Background: The reported incidence of choledochal cyst (CC) disease varies greatly based on geography. Most large series on CC originate from East Asia. So our understanding of the presentation and natural history of CC disease in western societies is less well characterized. Recognition and surgical treatment are important because of the significant longterm risks of developing cholangiocarcinoma. We report here the largest single-institution western experience with CC disease. Study Design: Ninety-two patients with CC disease who were seen at our institution between 1976 and 2006 were included in this study. Potential differences between children and adults (defined as 16 years old or older) were specifically evaluated. Results: There were 19 children and 73 adults; 90% were girls/women with type I cysts. Adults were more likely to present with abdominal pain (97% versus 63%, p < 0.001), and children were more likely to present with jaundice (71% versus 25%, p = 0.001). Surgical management most commonly involved cyst excision and Roux-en-Y hepaticojejunostomy reconstruction. Four adults (three with cholangiocarcinoma and one with gall bladder cancer) and one child (with embryonal rhabdomyosarcoma) had malignancies associated with their CC at the time of excision. Two patients (with type IV and type V disease) developed cholangiocarcinoma after surgical management. Another patient died of pancreatic adenocarcinoma 21 years after excision of her type I cyst. There was no operative or hospital mortality, and no patient who underwent complete cyst excision developed cholangiocarcinoma during a mean followup of 10 years. Conclusions: Western CC disease has a similar demographic profile as that seen in Asia. CCs are more frequently found in adults and girls/women and are associated with a longterm risk of developing cholangiocarcinoma. Presentation differs between adults and children. After complete cyst excision, no patients developed cholangiocarcinoma.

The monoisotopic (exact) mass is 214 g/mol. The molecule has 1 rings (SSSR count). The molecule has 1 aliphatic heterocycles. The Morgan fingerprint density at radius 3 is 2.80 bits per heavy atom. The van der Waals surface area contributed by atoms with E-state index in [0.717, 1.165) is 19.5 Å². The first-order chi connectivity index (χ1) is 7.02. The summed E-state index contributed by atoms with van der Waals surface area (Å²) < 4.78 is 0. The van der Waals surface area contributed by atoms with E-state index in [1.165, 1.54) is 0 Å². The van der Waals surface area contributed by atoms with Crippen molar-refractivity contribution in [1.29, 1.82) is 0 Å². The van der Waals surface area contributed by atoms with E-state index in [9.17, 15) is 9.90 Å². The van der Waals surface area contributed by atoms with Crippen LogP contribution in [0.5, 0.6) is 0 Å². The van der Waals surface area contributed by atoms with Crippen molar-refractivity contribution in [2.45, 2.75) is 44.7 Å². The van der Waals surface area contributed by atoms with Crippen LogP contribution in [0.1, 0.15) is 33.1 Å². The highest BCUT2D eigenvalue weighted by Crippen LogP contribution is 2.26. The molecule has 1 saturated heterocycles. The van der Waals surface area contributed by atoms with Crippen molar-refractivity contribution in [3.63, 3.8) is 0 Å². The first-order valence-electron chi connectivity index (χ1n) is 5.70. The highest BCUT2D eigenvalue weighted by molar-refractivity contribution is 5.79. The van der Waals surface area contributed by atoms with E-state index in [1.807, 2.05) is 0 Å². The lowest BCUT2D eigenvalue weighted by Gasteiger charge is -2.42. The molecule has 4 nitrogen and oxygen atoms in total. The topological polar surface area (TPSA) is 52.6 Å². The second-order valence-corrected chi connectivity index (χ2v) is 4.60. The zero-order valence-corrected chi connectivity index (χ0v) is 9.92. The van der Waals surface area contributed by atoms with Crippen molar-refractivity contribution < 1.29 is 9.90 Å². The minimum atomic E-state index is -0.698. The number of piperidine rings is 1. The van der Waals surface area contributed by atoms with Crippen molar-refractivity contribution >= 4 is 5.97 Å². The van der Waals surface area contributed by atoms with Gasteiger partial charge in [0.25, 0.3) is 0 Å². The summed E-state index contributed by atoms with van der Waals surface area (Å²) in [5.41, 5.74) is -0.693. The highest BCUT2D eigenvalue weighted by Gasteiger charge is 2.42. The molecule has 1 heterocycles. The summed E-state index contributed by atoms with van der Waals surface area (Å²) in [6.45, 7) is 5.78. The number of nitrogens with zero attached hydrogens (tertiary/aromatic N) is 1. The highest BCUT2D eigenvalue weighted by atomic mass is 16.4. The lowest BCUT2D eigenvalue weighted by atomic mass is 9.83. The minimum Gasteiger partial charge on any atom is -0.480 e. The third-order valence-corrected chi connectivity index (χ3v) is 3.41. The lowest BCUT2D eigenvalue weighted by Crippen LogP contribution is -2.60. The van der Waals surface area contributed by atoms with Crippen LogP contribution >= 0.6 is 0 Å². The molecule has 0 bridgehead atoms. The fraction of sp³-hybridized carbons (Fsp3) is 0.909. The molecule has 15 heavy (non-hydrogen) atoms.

ASJC Scopus subject areas